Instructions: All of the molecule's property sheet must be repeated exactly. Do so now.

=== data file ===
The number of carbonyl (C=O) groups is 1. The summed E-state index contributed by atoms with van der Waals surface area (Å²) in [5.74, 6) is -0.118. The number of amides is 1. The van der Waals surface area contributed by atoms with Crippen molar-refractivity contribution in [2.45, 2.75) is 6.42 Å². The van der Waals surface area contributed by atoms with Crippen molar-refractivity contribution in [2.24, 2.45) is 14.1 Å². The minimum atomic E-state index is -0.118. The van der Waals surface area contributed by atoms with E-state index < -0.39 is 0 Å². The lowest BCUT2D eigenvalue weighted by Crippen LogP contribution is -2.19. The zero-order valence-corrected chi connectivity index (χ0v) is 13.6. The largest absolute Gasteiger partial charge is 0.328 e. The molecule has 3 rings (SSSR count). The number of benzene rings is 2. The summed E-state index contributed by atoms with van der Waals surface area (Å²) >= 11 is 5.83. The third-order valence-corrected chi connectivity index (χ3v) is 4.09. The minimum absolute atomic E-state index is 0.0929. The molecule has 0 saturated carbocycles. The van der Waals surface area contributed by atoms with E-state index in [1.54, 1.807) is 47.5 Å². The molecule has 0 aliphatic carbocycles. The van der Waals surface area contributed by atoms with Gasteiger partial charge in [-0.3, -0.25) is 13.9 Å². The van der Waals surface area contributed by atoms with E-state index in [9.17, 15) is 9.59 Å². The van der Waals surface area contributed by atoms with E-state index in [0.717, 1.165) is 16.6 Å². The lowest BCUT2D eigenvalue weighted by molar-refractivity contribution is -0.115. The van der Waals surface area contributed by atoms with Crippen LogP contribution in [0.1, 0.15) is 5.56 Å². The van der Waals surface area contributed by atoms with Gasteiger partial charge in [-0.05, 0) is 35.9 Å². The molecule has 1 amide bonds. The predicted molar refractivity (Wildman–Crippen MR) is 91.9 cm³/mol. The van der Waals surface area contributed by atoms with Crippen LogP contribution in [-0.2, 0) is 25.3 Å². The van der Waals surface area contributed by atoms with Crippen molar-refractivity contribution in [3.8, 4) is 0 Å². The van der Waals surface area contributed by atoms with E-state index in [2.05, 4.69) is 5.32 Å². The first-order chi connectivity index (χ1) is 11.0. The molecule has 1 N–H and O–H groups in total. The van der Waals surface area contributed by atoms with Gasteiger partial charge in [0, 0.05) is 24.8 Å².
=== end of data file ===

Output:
The number of carbonyl (C=O) groups is 1. The summed E-state index contributed by atoms with van der Waals surface area (Å²) in [5.74, 6) is -0.118. The number of amides is 1. The van der Waals surface area contributed by atoms with Crippen molar-refractivity contribution in [2.45, 2.75) is 6.42 Å². The van der Waals surface area contributed by atoms with Crippen molar-refractivity contribution in [2.24, 2.45) is 14.1 Å². The minimum atomic E-state index is -0.118. The van der Waals surface area contributed by atoms with E-state index < -0.39 is 0 Å². The lowest BCUT2D eigenvalue weighted by Crippen LogP contribution is -2.19. The zero-order valence-corrected chi connectivity index (χ0v) is 13.6. The largest absolute Gasteiger partial charge is 0.328 e. The molecule has 3 rings (SSSR count). The number of benzene rings is 2. The summed E-state index contributed by atoms with van der Waals surface area (Å²) >= 11 is 5.83. The third-order valence-corrected chi connectivity index (χ3v) is 4.09. The minimum absolute atomic E-state index is 0.0929. The molecule has 0 saturated carbocycles. The van der Waals surface area contributed by atoms with E-state index in [1.54, 1.807) is 47.5 Å². The molecule has 0 aliphatic carbocycles. The van der Waals surface area contributed by atoms with Gasteiger partial charge in [-0.3, -0.25) is 13.9 Å². The van der Waals surface area contributed by atoms with E-state index in [9.17, 15) is 9.59 Å². The van der Waals surface area contributed by atoms with E-state index in [0.717, 1.165) is 16.6 Å². The lowest BCUT2D eigenvalue weighted by molar-refractivity contribution is -0.115. The van der Waals surface area contributed by atoms with Crippen LogP contribution in [0.1, 0.15) is 5.56 Å². The van der Waals surface area contributed by atoms with Gasteiger partial charge in [-0.05, 0) is 35.9 Å². The molecule has 1 amide bonds. The predicted molar refractivity (Wildman–Crippen MR) is 91.9 cm³/mol. The van der Waals surface area contributed by atoms with Crippen LogP contribution in [-0.2, 0) is 25.3 Å². The van der Waals surface area contributed by atoms with Crippen molar-refractivity contribution in [3.8, 4) is 0 Å². The van der Waals surface area contributed by atoms with E-state index in [2.05, 4.69) is 5.32 Å². The first-order chi connectivity index (χ1) is 11.0. The molecule has 1 N–H and O–H groups in total. The van der Waals surface area contributed by atoms with Gasteiger partial charge in [0, 0.05) is 24.8 Å².